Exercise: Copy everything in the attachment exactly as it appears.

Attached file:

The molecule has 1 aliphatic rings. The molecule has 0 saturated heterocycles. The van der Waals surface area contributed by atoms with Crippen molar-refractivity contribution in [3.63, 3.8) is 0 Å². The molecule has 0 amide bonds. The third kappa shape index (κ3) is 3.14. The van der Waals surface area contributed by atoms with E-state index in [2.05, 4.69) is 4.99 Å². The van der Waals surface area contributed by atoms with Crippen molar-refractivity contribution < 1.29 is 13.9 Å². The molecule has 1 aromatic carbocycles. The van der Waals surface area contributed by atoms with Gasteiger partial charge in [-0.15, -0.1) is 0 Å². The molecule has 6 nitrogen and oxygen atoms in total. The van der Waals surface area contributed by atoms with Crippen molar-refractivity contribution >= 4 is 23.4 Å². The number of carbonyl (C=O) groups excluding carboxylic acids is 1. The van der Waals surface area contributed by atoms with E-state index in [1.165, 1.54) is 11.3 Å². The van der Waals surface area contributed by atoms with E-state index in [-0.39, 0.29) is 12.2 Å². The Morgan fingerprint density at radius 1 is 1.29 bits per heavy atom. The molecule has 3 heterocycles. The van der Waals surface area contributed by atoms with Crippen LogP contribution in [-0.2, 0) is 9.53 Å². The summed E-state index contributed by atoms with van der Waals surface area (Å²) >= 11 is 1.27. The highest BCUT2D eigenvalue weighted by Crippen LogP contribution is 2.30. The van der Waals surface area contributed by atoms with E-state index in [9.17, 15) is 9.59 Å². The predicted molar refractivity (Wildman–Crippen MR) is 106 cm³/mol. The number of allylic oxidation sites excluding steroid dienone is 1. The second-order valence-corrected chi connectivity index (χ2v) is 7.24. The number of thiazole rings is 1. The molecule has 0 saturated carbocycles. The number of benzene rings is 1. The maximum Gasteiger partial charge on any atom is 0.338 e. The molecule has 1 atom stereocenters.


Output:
The molecule has 1 aliphatic rings. The molecule has 0 saturated heterocycles. The van der Waals surface area contributed by atoms with Crippen molar-refractivity contribution in [3.63, 3.8) is 0 Å². The molecule has 0 amide bonds. The third kappa shape index (κ3) is 3.14. The van der Waals surface area contributed by atoms with E-state index in [2.05, 4.69) is 4.99 Å². The van der Waals surface area contributed by atoms with Crippen molar-refractivity contribution < 1.29 is 13.9 Å². The molecule has 1 aromatic carbocycles. The van der Waals surface area contributed by atoms with Gasteiger partial charge in [-0.15, -0.1) is 0 Å². The molecule has 6 nitrogen and oxygen atoms in total. The van der Waals surface area contributed by atoms with Crippen molar-refractivity contribution >= 4 is 23.4 Å². The number of carbonyl (C=O) groups excluding carboxylic acids is 1. The van der Waals surface area contributed by atoms with E-state index in [1.165, 1.54) is 11.3 Å². The van der Waals surface area contributed by atoms with E-state index in [-0.39, 0.29) is 12.2 Å². The Morgan fingerprint density at radius 1 is 1.29 bits per heavy atom. The molecule has 3 heterocycles. The van der Waals surface area contributed by atoms with Crippen LogP contribution in [-0.2, 0) is 9.53 Å². The summed E-state index contributed by atoms with van der Waals surface area (Å²) >= 11 is 1.27. The highest BCUT2D eigenvalue weighted by Crippen LogP contribution is 2.30. The van der Waals surface area contributed by atoms with E-state index in [9.17, 15) is 9.59 Å². The predicted molar refractivity (Wildman–Crippen MR) is 106 cm³/mol. The number of allylic oxidation sites excluding steroid dienone is 1. The second-order valence-corrected chi connectivity index (χ2v) is 7.24. The number of thiazole rings is 1. The molecule has 0 saturated carbocycles. The number of benzene rings is 1. The maximum Gasteiger partial charge on any atom is 0.338 e. The molecule has 1 atom stereocenters.